Community Research and Development Information Service - CORDIS



Project ID: 268278
Funded under: FP7-PEOPLE
Country: Israel

Cell motility signalling and metastasis

Migration of tumour cells from primary sites leads to formation of metastases and poor disease prognosis. Investigation of cancer cell motility may greatly benefit the development of new therapeutic methods.
Cell motility signalling and metastasis
Cell motility is associated with the formation of distinct types of protrusions or invaginations of cell membrane. In addition, cells display less-studied structures called membrane blebs. Blebs are large, round protrusions of the cell surface, driven by detachment from the underlying layer of structural proteins, the actin cortex. Recent evidence supports a central role for membrane blebbing in cell migration and cancer metastases.

The cell signalling that regulates bleb formation and retraction is poorly understood. The EU-funded METASTASIS SYS MOD (System level modelling of metastasis from signalling to cell motility) project investigated the signalling in blebbing and cell migration using experimental data and computer simulation.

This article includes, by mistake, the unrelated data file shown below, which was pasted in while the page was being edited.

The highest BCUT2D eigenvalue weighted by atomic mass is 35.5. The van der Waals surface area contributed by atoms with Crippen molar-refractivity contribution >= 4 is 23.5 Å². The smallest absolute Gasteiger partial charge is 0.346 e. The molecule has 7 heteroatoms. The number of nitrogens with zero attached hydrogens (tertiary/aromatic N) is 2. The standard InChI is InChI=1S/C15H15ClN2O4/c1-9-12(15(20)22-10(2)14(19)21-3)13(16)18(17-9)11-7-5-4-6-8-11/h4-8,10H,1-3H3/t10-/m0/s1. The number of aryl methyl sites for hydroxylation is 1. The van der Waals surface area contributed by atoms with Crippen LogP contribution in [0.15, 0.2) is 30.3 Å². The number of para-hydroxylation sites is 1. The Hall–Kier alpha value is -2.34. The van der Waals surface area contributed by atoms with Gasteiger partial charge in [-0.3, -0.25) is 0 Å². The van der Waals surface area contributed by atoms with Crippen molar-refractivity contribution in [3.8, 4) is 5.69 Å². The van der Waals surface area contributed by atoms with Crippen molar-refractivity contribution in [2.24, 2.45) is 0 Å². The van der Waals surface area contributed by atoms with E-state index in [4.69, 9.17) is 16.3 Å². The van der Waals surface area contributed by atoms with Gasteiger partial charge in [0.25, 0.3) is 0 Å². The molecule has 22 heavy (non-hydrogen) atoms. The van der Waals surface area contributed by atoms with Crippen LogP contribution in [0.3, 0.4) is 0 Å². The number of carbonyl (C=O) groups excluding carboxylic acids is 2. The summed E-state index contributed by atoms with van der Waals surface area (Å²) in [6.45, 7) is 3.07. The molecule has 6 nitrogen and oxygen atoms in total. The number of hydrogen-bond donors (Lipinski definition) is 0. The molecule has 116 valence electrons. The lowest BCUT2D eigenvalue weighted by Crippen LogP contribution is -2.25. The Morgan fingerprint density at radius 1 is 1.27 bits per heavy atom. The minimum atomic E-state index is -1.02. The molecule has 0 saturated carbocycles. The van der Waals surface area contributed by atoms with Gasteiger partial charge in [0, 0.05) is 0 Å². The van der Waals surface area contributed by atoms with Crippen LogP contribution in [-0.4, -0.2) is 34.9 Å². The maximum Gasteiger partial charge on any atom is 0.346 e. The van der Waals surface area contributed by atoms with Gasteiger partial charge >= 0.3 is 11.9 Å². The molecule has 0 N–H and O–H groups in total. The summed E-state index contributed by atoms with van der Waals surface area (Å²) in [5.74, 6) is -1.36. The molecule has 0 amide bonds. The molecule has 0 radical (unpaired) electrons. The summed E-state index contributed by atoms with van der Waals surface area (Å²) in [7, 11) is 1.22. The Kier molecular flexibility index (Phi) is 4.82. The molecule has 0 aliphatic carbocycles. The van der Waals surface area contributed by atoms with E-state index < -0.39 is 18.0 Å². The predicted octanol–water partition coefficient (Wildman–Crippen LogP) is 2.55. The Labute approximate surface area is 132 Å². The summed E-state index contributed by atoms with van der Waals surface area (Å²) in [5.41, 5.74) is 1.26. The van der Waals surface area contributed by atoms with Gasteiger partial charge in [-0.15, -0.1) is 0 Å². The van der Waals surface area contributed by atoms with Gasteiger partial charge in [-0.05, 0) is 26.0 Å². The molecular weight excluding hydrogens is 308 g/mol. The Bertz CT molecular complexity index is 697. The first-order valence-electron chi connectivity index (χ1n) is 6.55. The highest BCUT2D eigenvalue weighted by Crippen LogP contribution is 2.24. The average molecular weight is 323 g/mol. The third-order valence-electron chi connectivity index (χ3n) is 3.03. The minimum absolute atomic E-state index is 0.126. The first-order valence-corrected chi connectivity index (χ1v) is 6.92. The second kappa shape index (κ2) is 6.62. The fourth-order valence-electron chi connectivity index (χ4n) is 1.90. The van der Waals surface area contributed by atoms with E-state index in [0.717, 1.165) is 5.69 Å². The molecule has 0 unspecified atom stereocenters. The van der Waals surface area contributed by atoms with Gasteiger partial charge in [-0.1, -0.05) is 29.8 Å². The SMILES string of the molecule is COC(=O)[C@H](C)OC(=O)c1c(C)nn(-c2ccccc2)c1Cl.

Experimental data were obtained using wild-type and different mutants of HEK293T cells. Researchers found that overexpression of tyrosine kinase Met, implicated in tumorigenesis, correlated with an increase in blebbing rate. Experimental overexpression of other proteins involved in Met-induced signalling also showed increased blebbing in cell-based experiments.

Researchers created a mathematical model for cellular blebbing to analyse the signalling modifications and the resulting changes in the cell shape. The model represents the plasma membrane, the cell cortex and the forces on each of them as well as between them. A break of the membrane attachment to the cortex leads to a cytoplasmic burst of the hydrostatic pressure and to the bleb formation. A reconnection between the membrane and the cortex then leads to the bleb retraction.

The model has been tested and verified by comparison with experimental observations. Observations indicated it represented a potentially useful tool for identification of the molecules involved in the process of membrane and cortex reconnection and bleb retraction.

Finally researchers included metabolism and cell proliferation into an elaborated mathematical simulation of the metastatic process. Using data-based modelling for motility, invasion, proliferation and metabolism they analysed combinations which increase cancer’s ability to metastasise. Analysis demonstrated that co-existence of different cell clones in the tumour increases its metastatic ability in a changing environment.

The model also highlighted the crucial role of cell metabolism in the metastatic process. The researchers indicate that this could be a useful avenue for research into drug targets.

Related information


Cell motility, signalling cancer, metastases, cell blebs
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